Brent goose

(Branta bernicla)




Facts about this animal

The brent goose is a small goose, about 60-64 cm long, with a body-weight of about only 1.4 to 1.5 kg in males, and 1.2 to 1.4 kg in females. It has a short stubby bill, rather long and pointed wings, and very short tail.

The plumage of the head neck and breast is black with a small whitish patch on either side of the neck. Extensive white uppertail coverts almost conceal the black tail. Upper parts and wings are blackish or dark grey, the colour of the under parts varies according to subspecies, the lower belly and vent are white.

3 to 5 white eggs are laid in a nest heavily lined with thick down, which are incubated exclusively by the female for 22-26 days.


The brent goose’s food consists of plant material of the tidal zone, such as eel grass, seaweed and sea lettuce, but also grasses and winter-sown cerals such as wheat.

Did you know?
That this goose is able to achieve remarkable speeds of up to 99 kilometres per hour?


Class AVES
Suborder ANSERES
Name (Scientific) Branta bernicla
Name (English) Brent goose
Name (French) Bernache cravant
Name (German) Ringelgans
Name (Spanish) Barnacla carinegra
Local names Czech: Berneska tmavá
Dutch: Rotgans
Estonian: Mustlagle
Finnish: Serpelhanhi
Hungarian: Örvös lúd
Italian: Oca colombaccio
Polish: Bernikla obrozna
Portugiese: Ganso-de-faces-negras
Romansh: Auca da cularin
CITES Status Not listed
CMS Status Appendix II (as Anatidae spp.) Included in AEWA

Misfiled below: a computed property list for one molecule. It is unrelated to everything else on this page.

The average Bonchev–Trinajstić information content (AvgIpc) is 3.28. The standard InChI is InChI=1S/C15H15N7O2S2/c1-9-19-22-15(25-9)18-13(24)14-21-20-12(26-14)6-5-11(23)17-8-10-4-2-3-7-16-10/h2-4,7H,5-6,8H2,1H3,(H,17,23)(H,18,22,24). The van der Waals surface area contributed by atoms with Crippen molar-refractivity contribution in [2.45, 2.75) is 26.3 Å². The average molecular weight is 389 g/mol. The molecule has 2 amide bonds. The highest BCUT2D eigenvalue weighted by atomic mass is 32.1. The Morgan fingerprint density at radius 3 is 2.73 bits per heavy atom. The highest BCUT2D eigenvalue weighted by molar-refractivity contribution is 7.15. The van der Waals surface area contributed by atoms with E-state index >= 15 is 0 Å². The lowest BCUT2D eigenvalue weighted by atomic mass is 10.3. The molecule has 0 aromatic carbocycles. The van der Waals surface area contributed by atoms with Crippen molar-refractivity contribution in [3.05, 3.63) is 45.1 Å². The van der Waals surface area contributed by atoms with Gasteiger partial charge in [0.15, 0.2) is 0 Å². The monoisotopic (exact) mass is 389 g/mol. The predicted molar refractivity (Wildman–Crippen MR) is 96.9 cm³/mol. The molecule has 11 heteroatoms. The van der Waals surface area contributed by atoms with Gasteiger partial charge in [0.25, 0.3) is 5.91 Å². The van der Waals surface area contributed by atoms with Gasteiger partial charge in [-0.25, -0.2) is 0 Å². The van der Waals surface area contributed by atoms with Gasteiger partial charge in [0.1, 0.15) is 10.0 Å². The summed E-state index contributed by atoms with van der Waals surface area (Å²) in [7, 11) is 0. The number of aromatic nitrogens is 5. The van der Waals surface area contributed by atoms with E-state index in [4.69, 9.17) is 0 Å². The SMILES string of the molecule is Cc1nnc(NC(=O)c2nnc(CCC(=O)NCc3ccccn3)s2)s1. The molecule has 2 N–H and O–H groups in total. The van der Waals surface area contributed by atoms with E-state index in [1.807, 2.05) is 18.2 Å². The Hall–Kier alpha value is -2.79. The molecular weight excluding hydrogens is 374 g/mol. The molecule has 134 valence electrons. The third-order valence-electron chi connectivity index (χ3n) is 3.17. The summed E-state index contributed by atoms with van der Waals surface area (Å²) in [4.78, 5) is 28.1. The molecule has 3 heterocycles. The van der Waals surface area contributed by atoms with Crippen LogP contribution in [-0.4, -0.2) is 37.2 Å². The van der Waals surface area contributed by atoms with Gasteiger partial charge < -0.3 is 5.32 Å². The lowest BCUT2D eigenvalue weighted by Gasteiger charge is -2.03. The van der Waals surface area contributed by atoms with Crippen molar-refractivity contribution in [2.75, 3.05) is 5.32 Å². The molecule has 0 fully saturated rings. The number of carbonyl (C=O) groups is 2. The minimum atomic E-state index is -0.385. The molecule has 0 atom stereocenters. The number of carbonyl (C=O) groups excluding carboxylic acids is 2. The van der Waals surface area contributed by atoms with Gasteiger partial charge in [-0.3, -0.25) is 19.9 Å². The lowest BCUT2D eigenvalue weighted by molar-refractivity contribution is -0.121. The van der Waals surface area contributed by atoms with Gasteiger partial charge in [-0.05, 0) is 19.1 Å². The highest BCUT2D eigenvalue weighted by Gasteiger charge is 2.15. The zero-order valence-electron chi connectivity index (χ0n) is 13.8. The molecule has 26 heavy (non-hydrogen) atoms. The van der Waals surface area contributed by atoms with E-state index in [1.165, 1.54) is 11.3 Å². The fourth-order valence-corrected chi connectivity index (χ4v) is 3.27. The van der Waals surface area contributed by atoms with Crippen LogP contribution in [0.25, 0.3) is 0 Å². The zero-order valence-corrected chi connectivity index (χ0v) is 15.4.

Photo Copyright by
Andreas Trepte



Range Branta b. bernicla: Breeding range is N Europe and Asia, winters along the coasts of NW Europe and England. Branta b. hrota: Breeding range is along the coast and islands of eastern arctic Canada, N Greenland and Spitsbergen, winters on Iceland and along the Atlantic coast of North America. Branta b. orientalis: Breeding range is W Arctic Canada, Alaska and E Siberia, winters along the Pacific coast of North America, in Japan, N China and the Koreas. Branta b. nigricans: Breeding range is the extreme NE Siberia to NC Canada
Habitat Marine, feshwater wetlands, pastures
Wild population The global population is estimated to be 570,000 individuals by Wetlands International (2002).
Zoo population 48 reported to ISIS (2006)

In the Zoo

Brent goose


How this animal should be transported

For air transport, Container Note 17 of the IATA Live Animals Regulations should be followed.


Find this animal on ZooLex


Photo Copyright by
U.S. Fish and Wildlife Service

Why do zoos keep this animal

The brent goose is kept for educational reasons, often in mixed exhibits for northern Eurasian fauna together with ungulates, cranes and other waterfowl. Outside the breeding season it may be kept in walk-thru exhibits, allowing for close encounters with the public. It is this a good ambassador species for wetland conservation.